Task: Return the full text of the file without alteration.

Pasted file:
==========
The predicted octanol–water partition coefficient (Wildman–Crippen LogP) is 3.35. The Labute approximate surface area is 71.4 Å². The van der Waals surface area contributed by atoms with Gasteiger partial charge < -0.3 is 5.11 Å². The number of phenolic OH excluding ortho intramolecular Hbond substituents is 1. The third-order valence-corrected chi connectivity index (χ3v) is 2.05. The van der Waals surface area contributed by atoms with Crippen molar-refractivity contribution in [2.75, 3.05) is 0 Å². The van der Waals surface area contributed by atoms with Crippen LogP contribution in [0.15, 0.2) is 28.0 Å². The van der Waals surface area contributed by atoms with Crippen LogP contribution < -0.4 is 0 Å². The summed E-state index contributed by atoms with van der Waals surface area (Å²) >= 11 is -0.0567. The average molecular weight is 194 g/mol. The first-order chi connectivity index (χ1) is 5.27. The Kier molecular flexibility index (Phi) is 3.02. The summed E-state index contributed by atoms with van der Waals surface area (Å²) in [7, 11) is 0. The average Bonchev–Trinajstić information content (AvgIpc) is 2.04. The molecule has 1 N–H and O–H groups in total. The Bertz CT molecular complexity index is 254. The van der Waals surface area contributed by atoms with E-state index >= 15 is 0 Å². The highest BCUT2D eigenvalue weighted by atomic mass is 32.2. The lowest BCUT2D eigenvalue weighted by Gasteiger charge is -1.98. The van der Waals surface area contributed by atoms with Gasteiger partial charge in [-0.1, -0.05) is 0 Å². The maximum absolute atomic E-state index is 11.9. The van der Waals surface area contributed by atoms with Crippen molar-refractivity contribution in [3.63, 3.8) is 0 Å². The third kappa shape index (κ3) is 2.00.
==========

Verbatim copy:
The predicted octanol–water partition coefficient (Wildman–Crippen LogP) is 3.35. The Labute approximate surface area is 71.4 Å². The van der Waals surface area contributed by atoms with Gasteiger partial charge < -0.3 is 5.11 Å². The number of phenolic OH excluding ortho intramolecular Hbond substituents is 1. The third-order valence-corrected chi connectivity index (χ3v) is 2.05. The van der Waals surface area contributed by atoms with Crippen molar-refractivity contribution in [2.75, 3.05) is 0 Å². The van der Waals surface area contributed by atoms with Crippen LogP contribution in [0.15, 0.2) is 28.0 Å². The van der Waals surface area contributed by atoms with Crippen LogP contribution < -0.4 is 0 Å². The summed E-state index contributed by atoms with van der Waals surface area (Å²) >= 11 is -0.0567. The average molecular weight is 194 g/mol. The first-order chi connectivity index (χ1) is 5.27. The Kier molecular flexibility index (Phi) is 3.02. The summed E-state index contributed by atoms with van der Waals surface area (Å²) in [7, 11) is 0. The average Bonchev–Trinajstić information content (AvgIpc) is 2.04. The molecule has 1 N–H and O–H groups in total. The Bertz CT molecular complexity index is 254. The van der Waals surface area contributed by atoms with E-state index >= 15 is 0 Å². The highest BCUT2D eigenvalue weighted by atomic mass is 32.2. The lowest BCUT2D eigenvalue weighted by Gasteiger charge is -1.98. The van der Waals surface area contributed by atoms with Gasteiger partial charge in [-0.1, -0.05) is 0 Å². The maximum absolute atomic E-state index is 11.9. The van der Waals surface area contributed by atoms with Crippen molar-refractivity contribution in [3.63, 3.8) is 0 Å². The third kappa shape index (κ3) is 2.00.